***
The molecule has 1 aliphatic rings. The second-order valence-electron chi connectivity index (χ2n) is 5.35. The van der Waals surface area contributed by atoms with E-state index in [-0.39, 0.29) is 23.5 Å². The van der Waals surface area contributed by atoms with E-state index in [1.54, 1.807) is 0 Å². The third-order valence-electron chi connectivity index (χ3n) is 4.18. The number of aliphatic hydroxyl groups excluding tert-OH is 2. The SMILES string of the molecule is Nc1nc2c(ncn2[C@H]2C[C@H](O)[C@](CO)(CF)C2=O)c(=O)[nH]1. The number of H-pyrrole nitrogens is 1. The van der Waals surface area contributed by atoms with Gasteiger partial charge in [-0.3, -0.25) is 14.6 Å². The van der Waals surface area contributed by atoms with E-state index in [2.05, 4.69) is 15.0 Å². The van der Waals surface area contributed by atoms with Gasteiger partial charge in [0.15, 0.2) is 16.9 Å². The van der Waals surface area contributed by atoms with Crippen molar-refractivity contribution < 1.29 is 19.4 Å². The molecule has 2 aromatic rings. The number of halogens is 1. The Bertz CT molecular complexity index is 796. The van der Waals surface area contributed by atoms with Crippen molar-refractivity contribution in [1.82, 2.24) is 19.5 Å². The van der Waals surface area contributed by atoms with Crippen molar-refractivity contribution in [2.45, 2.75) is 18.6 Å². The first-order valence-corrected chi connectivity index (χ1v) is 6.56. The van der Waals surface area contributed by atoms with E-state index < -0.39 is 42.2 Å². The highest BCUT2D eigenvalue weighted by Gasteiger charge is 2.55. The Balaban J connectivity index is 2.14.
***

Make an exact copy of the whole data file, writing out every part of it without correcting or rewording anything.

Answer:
The molecule has 1 aliphatic rings. The second-order valence-electron chi connectivity index (χ2n) is 5.35. The van der Waals surface area contributed by atoms with E-state index in [-0.39, 0.29) is 23.5 Å². The van der Waals surface area contributed by atoms with E-state index in [1.54, 1.807) is 0 Å². The third-order valence-electron chi connectivity index (χ3n) is 4.18. The number of aliphatic hydroxyl groups excluding tert-OH is 2. The SMILES string of the molecule is Nc1nc2c(ncn2[C@H]2C[C@H](O)[C@](CO)(CF)C2=O)c(=O)[nH]1. The number of H-pyrrole nitrogens is 1. The van der Waals surface area contributed by atoms with Gasteiger partial charge in [-0.3, -0.25) is 14.6 Å². The van der Waals surface area contributed by atoms with E-state index in [2.05, 4.69) is 15.0 Å². The van der Waals surface area contributed by atoms with Gasteiger partial charge in [0.15, 0.2) is 16.9 Å². The van der Waals surface area contributed by atoms with Crippen molar-refractivity contribution < 1.29 is 19.4 Å². The molecule has 2 aromatic rings. The number of halogens is 1. The Bertz CT molecular complexity index is 796. The van der Waals surface area contributed by atoms with Crippen molar-refractivity contribution in [1.82, 2.24) is 19.5 Å². The van der Waals surface area contributed by atoms with Crippen molar-refractivity contribution in [2.45, 2.75) is 18.6 Å². The first-order valence-corrected chi connectivity index (χ1v) is 6.56. The van der Waals surface area contributed by atoms with E-state index < -0.39 is 42.2 Å². The highest BCUT2D eigenvalue weighted by Gasteiger charge is 2.55. The Balaban J connectivity index is 2.14.